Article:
IBM Java on Linux: Avoid using gcore
kgibm 0600027VAP Comments (2) Visits (10980)
Previously, I recommended using a script to add a timestamp to a core file name when using gcore so that MAT could know when the dump was taken. Now, I'll make the case for a stronger recommendation to completely avoid using gcore and use IBM Java's built-in capabilities of taking a core dump instead.
Gcore is simply a shell script available on some flavors of Linux:
$ whereis gcore gcore: /usr/bin/gcore $ cat /usr/bin/gcore #!/bin/sh ... gdb -x $tmpfile -batch ... attach $pid gcore $name.$pid detach
Gcore attaches to the process using gdb and runs the gdb gcore command and then detaches. The gcore command manually iterates through the memory sections available through the debugger and writes the ELF core file.
Why is gcore not as good as IBM Java's capabilities? As we found in part 3, even with 0xffff in /pro
When IBM Java creates a core file, it forks itself and kills the child process, thus using the kernel to produce the core unlike gdb:
Linux does not provide an operating system API for generating a system dump from a running process. The JVM produces system dumps on Linux by using the fork() API to start an identical process to the parent JVM process. The JVM then generates a SIGSEGV signal in the child process. The SIGSEGV signal causes Linux to create a system dump for the child process. The parent JVM processes and renames the system dump, as required, by the -Xdump options, and might add additional data into the dump file. The system dump for the child process contains an exact copy of the memory areas used in the parent. The SDK dump viewer can obtain information about the Java threads, classes, and heap from the system dump. However, the dump viewer, and other system dump debuggers show only the single native thread that was running in the child process.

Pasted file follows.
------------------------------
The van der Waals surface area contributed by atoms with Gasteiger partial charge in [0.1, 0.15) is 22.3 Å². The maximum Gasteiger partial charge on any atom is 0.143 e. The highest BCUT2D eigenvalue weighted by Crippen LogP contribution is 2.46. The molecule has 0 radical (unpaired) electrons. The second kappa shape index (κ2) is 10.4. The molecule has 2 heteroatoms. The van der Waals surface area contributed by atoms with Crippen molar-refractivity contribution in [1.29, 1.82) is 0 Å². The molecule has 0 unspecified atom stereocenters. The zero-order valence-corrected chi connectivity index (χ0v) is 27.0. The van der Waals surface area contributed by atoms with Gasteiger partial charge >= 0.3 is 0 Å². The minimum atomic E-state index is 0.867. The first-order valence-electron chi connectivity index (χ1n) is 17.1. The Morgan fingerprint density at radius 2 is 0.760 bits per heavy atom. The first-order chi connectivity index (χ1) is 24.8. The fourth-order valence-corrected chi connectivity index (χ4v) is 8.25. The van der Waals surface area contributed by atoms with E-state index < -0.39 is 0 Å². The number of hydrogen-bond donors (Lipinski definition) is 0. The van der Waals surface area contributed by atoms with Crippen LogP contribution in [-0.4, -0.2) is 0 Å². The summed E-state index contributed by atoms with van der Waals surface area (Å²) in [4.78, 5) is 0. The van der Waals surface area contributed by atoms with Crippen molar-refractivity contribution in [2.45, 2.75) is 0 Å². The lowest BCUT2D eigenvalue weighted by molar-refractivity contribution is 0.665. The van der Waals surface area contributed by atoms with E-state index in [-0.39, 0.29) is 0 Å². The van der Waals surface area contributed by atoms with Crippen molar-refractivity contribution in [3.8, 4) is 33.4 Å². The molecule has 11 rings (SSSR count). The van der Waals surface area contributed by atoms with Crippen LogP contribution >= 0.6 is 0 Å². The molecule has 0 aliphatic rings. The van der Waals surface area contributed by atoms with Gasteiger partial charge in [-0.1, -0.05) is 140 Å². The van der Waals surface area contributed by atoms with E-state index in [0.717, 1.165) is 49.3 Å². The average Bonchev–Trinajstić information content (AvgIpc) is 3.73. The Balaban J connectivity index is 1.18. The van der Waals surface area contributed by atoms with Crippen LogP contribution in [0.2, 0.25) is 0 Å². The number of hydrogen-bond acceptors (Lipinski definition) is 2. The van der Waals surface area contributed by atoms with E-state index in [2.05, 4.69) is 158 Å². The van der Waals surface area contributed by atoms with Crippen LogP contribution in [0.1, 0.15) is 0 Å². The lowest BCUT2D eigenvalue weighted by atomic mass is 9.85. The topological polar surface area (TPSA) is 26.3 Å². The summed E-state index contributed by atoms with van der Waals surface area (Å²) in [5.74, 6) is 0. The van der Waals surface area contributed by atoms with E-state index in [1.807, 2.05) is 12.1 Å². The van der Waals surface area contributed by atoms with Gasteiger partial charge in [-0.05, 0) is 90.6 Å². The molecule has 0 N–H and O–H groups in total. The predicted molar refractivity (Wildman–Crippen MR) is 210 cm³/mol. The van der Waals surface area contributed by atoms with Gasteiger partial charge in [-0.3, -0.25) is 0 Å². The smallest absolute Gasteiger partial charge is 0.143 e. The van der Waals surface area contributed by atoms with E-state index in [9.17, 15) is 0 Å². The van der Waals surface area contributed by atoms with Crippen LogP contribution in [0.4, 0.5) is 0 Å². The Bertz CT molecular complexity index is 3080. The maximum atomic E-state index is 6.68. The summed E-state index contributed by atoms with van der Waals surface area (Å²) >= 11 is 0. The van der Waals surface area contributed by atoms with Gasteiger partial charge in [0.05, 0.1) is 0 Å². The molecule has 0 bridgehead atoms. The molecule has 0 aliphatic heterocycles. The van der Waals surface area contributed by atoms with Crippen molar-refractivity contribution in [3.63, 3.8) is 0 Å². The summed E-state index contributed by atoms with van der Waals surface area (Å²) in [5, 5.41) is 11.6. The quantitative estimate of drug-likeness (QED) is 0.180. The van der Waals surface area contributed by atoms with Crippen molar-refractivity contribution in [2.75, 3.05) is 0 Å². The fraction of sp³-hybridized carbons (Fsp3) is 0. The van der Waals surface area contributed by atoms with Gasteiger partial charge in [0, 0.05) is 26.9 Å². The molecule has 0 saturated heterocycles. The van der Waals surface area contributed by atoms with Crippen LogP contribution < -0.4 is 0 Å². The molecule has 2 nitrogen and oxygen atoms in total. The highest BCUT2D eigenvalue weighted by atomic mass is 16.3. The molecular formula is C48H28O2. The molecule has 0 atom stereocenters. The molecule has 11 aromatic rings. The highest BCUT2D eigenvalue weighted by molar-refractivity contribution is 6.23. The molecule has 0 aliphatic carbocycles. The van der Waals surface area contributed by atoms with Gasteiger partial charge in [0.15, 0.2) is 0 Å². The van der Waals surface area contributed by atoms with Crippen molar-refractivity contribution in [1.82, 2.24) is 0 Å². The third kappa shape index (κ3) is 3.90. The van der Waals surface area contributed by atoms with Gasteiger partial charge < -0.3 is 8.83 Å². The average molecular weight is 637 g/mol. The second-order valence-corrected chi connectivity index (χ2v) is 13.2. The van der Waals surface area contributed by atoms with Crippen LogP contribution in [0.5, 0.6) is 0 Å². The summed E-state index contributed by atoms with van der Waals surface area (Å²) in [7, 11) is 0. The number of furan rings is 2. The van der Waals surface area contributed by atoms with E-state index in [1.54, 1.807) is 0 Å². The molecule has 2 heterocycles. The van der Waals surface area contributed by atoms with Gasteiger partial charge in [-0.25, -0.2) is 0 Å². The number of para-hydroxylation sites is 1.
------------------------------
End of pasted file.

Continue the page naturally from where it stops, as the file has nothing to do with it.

IBM Java then looks at /proc/PID/maps and appends information to the core dump that wouldn't otherwise be there:
The Linux operating system core dump might not contain all the information included in a core dump produced by the JVM dump agents.
Some of these extra sections may not actually be readable, so they won't be in the core dump; however, the ELF file will have LOAD sections for them, so we can actually get an accurate view of the total virtual size of the process with a system dump produced by IBM Java using gdb info files:
$ sudo gdb --batch --command gdbinfofiles.py java core
Note that you may receive a BFD truncation warning (see example above) because of the fact that the ELF LOAD sections exist but don't have any backing data.
Therefore, if IBM Java produces the system dump instead of the kernel or gdb/gcore, then you can get an accurate calculation of the total virtual size of the process using gdb info files or the Interactive Diagnostic Data Explorer (IDDE) command !info mmap. Otherwise, you should gather /proc/PID/smaps at the time of the dump.
Here are some methods to create a core dump using the IBM Java method:
If you cannot use these mechanisms for some reason (or if the JVM is completely hung and they do not work), then gcore or kill can be used, but please also gather the output of 'cat /proc/PID/smaps' right before or after you get the core and save it to a file. I've added this automation to the ibmgcore.sh script which wraps gcore.